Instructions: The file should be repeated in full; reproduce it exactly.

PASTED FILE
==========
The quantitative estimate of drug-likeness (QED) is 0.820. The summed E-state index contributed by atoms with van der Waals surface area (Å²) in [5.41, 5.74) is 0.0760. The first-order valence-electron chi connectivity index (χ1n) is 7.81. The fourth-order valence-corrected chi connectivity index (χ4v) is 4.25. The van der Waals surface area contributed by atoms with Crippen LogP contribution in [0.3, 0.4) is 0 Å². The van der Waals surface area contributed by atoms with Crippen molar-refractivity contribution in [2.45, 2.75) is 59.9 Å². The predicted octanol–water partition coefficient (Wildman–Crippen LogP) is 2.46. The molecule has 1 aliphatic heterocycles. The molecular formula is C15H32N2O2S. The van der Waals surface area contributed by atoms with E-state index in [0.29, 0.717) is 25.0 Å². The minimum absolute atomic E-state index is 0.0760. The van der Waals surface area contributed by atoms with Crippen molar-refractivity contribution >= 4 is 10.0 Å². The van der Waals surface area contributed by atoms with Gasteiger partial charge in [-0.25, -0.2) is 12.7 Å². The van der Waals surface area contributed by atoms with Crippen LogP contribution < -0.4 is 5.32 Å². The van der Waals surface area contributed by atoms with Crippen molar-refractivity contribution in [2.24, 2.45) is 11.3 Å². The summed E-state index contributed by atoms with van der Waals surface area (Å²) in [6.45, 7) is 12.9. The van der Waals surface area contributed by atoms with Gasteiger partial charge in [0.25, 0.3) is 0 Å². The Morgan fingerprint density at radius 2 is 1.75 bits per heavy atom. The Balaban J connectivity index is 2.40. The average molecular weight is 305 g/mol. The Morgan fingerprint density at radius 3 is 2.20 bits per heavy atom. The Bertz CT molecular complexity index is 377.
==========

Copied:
The quantitative estimate of drug-likeness (QED) is 0.820. The summed E-state index contributed by atoms with van der Waals surface area (Å²) in [5.41, 5.74) is 0.0760. The first-order valence-electron chi connectivity index (χ1n) is 7.81. The fourth-order valence-corrected chi connectivity index (χ4v) is 4.25. The van der Waals surface area contributed by atoms with Crippen LogP contribution in [0.3, 0.4) is 0 Å². The van der Waals surface area contributed by atoms with Crippen molar-refractivity contribution in [2.45, 2.75) is 59.9 Å². The predicted octanol–water partition coefficient (Wildman–Crippen LogP) is 2.46. The molecule has 1 aliphatic heterocycles. The molecular formula is C15H32N2O2S. The van der Waals surface area contributed by atoms with E-state index in [0.29, 0.717) is 25.0 Å². The minimum absolute atomic E-state index is 0.0760. The van der Waals surface area contributed by atoms with Crippen molar-refractivity contribution >= 4 is 10.0 Å². The van der Waals surface area contributed by atoms with Gasteiger partial charge in [-0.25, -0.2) is 12.7 Å². The van der Waals surface area contributed by atoms with Crippen LogP contribution < -0.4 is 5.32 Å². The van der Waals surface area contributed by atoms with Crippen molar-refractivity contribution in [2.24, 2.45) is 11.3 Å². The summed E-state index contributed by atoms with van der Waals surface area (Å²) in [6.45, 7) is 12.9. The van der Waals surface area contributed by atoms with Gasteiger partial charge in [0.25, 0.3) is 0 Å². The Morgan fingerprint density at radius 2 is 1.75 bits per heavy atom. The Balaban J connectivity index is 2.40. The average molecular weight is 305 g/mol. The Morgan fingerprint density at radius 3 is 2.20 bits per heavy atom. The Bertz CT molecular complexity index is 377.